Journey and Survival through Mantle Cell Lymphoma

It is now two years since the stem cell transplant and the birth of my new 'body' and I am in remission. This is my second chance at this crazy thing we call life, and I am truly grateful. My heart goes out to all newly-diagnosed patients entering treatment, and if there is one thing I would like to pass on out of all this, it is that there are many resources at your disposal and a whole host of people who will support you during the process. Open up, let them in and allow them to be there for you. It will make all the difference.

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About Margaret Cahill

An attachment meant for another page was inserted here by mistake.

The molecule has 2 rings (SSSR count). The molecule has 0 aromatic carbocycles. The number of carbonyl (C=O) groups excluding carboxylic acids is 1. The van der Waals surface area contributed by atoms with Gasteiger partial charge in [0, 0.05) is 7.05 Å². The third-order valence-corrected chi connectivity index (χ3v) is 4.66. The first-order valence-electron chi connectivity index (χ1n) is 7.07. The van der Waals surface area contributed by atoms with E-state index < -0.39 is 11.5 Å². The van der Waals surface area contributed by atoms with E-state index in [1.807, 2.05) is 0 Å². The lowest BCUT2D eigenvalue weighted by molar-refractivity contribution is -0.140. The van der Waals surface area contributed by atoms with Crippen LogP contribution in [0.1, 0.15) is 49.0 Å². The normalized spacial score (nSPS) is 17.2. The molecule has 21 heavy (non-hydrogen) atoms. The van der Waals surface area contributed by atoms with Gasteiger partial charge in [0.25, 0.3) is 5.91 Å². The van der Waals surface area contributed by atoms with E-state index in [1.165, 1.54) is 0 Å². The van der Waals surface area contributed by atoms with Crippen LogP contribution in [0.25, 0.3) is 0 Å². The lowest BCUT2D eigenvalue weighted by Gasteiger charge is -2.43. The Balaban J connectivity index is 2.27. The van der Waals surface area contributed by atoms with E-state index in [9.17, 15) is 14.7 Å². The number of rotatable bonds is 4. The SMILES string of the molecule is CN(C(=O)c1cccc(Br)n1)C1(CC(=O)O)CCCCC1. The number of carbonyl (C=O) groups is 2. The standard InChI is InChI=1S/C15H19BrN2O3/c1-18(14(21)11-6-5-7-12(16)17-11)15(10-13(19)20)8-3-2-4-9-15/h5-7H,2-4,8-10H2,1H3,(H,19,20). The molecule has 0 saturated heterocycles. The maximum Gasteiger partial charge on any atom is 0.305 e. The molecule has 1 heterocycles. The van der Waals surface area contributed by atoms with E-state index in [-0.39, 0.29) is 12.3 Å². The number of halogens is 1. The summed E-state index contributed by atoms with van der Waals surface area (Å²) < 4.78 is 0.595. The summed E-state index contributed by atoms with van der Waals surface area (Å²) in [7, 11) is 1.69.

Margaret Cahill publishes books through her company The Wessex Astrologer, which is based on the south coast of England. In 2013 she was diagnosed with Mantle Cell Lymphoma and started a blog to record her experiences as she underwent five cycles of aggressive chemotherapy and a stem cell transplant. As well as updating the blog on a regular basis she writes articles and is regularly interviewed on the ways that complementary therapies and nutrition can help patients to survive the toxicity of chemotherapy in better shape. Her book Under Cover of Darkness - How I Blogged My Way Through Mantle Cell Lymphoma is reviewed in PH Online. She can be reached through her blog http://margaretcahill.wordpress.com